HER WARRIOR SLAVE is a good one for you if graphic descriptions of naked body parts trip your personal ‘ick’ factor, but you never met a chocolate you didn’t like. The romantic tension is good and then they’re all over each other like a bad rash.
Iseult is a passionate lass who previously didn’t have a lot of sound judgment in a place and during a time when such treats were not well tolerated. She got knocked up and then her lover left her for the monastary, of all things. As you might expect, that didn’t exactly make her feel good about herself. So, she had a baby out of wedlock and her family figured her marriage prospects were pretty much shot. Since women didn’t have many career prospects back then, her life was a bust. But, it got worse. Someone kidnapped her baby. So, while Iseult is distraught and desperately searching for her baby, a chief’s son falls madly in love with her and presents her with an option too good to be true. Marriage to wealth and privilage. Her family’s thrilled for her, of course, and his mother not so much, but she agrees to it even though she doesn’t love him because, well, what else is she gonna do? Meanwhile, she keeps searching for her baby.
Then, one day her husband-to-be buys a beaten up slave whose sense of dignity isn’t exactly typical of his supposed class. When it’s discovered Kieran’s a talented wood carver, the husband-to-be orders him to carve a likeness of Iseult. He obeys. Stupid husband-to-be. You know, some guys really need to learn not to take their women for granted.
Eventually, Kieran learns of Iseult’s desperate search for her son and their romance builds as they come to know each other as human beings and man and woman, rather than mistress and slave. Soon, he becomes driven to find her baby, which, of course, would make any mommy swoon. I call it Excellent Dad Potential and if you want to be a mommy don’t marry a guy who doesn’t got it. Needless to say, they can’t live without each other after that.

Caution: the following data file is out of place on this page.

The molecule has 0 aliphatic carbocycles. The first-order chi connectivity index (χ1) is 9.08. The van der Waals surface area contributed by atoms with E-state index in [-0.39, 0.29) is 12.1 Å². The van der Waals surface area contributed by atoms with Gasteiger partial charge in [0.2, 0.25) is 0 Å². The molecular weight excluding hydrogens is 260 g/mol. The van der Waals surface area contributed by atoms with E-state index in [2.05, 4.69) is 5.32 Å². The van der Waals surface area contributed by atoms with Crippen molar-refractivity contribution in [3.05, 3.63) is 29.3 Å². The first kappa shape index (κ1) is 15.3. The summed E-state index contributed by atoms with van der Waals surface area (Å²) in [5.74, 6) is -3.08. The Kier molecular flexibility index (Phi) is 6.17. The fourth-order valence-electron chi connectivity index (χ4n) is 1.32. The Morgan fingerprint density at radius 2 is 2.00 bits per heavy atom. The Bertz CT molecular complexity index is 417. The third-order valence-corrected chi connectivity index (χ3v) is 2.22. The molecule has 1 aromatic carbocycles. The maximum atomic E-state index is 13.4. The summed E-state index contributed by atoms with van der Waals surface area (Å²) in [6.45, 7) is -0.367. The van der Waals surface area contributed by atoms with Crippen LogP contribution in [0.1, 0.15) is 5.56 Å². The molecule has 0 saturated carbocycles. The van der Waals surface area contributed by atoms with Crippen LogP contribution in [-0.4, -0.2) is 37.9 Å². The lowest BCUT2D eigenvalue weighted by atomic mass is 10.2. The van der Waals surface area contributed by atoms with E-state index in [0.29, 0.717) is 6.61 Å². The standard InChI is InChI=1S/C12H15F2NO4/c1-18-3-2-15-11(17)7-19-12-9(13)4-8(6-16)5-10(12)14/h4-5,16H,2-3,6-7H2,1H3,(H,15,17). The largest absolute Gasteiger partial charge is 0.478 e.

If you want to see the original, click here-


Enduring Authors


If you scroll down, you’ll see have changed the posting schedule.  This Friday will be my first Interview & Review feature for my favorite authors from my old book review blog, Enduring Romance.

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Susan Grant will be my first Enduring Author.

April 13th, good morning add:

Michelle Willingham just responded and will be our Enduring Author next week!



Thanks, Michelle!

Review: SPECIAL DELIVERY BABY by Sherri Shackelford

Will Canfield is a founding father of Cowboy Creek.  He’s got no time to be a father to a foundling too.48a125_4d931f1e59414f7894eae6540be3cd7a

The Civil War is over, but it’s left a mark on him.  A bad leg and a cane are the outward signs.  He’s also Mr. Uptight Grumpypants.  Sure, he wants to settle down to peacetime bliss, but with a sweet, dulcet bride with good manners.  Not a rowdy redhead with the crazy idea of rodeo show.  Texas Tom turns out to be a girl, Thomisina, but no one knows where the baby came from.

Thomasina averted a disaster of cattle storming down main street and then she had the nerve to insist she had every right to hold her show in Cowboy Creek.

The baby was well-fed and came with carefully folded, hand-sewn clothing and every indication she was loved.

Will can’t get his female friend to help with the baby, since she and her husband have one of their own on the way.  And he can’t get Texas Thomasine out of his town or off his mind.

Dude, it’s time to loosen up.

But, Will and Thomasina hardly have time to court, even if they could.